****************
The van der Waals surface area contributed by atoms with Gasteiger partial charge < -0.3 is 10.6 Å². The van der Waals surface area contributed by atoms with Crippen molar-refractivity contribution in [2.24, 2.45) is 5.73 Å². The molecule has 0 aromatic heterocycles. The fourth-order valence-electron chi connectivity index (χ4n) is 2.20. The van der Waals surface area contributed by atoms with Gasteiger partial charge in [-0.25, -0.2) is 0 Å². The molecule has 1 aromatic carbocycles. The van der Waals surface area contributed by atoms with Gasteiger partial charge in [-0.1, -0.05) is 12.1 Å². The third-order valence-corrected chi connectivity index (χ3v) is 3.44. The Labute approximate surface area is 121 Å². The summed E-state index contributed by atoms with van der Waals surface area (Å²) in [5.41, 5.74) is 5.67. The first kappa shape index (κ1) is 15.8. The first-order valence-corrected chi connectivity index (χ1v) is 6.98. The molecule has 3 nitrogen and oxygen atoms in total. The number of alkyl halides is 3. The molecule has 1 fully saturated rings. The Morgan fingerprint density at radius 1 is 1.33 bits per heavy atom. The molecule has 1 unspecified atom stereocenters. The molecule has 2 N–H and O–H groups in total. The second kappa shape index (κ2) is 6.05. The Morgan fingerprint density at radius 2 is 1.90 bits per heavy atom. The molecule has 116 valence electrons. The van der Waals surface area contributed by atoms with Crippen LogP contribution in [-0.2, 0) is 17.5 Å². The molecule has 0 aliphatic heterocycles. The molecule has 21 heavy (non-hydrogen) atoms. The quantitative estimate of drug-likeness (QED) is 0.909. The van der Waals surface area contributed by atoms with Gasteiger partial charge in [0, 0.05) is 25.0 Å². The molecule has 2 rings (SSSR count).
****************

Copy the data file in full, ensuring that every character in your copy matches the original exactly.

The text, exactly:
The van der Waals surface area contributed by atoms with Gasteiger partial charge < -0.3 is 10.6 Å². The van der Waals surface area contributed by atoms with Crippen molar-refractivity contribution in [2.24, 2.45) is 5.73 Å². The molecule has 0 aromatic heterocycles. The fourth-order valence-electron chi connectivity index (χ4n) is 2.20. The van der Waals surface area contributed by atoms with Gasteiger partial charge in [-0.25, -0.2) is 0 Å². The molecule has 1 aromatic carbocycles. The van der Waals surface area contributed by atoms with Gasteiger partial charge in [-0.1, -0.05) is 12.1 Å². The third-order valence-corrected chi connectivity index (χ3v) is 3.44. The Labute approximate surface area is 121 Å². The summed E-state index contributed by atoms with van der Waals surface area (Å²) in [5.41, 5.74) is 5.67. The first kappa shape index (κ1) is 15.8. The first-order valence-corrected chi connectivity index (χ1v) is 6.98. The molecule has 3 nitrogen and oxygen atoms in total. The number of alkyl halides is 3. The molecule has 1 fully saturated rings. The Morgan fingerprint density at radius 1 is 1.33 bits per heavy atom. The molecule has 1 unspecified atom stereocenters. The molecule has 2 N–H and O–H groups in total. The second kappa shape index (κ2) is 6.05. The Morgan fingerprint density at radius 2 is 1.90 bits per heavy atom. The molecule has 116 valence electrons. The van der Waals surface area contributed by atoms with Crippen LogP contribution in [-0.2, 0) is 17.5 Å². The molecule has 0 aliphatic heterocycles. The molecule has 21 heavy (non-hydrogen) atoms. The quantitative estimate of drug-likeness (QED) is 0.909. The van der Waals surface area contributed by atoms with Gasteiger partial charge in [0, 0.05) is 25.0 Å². The molecule has 2 rings (SSSR count).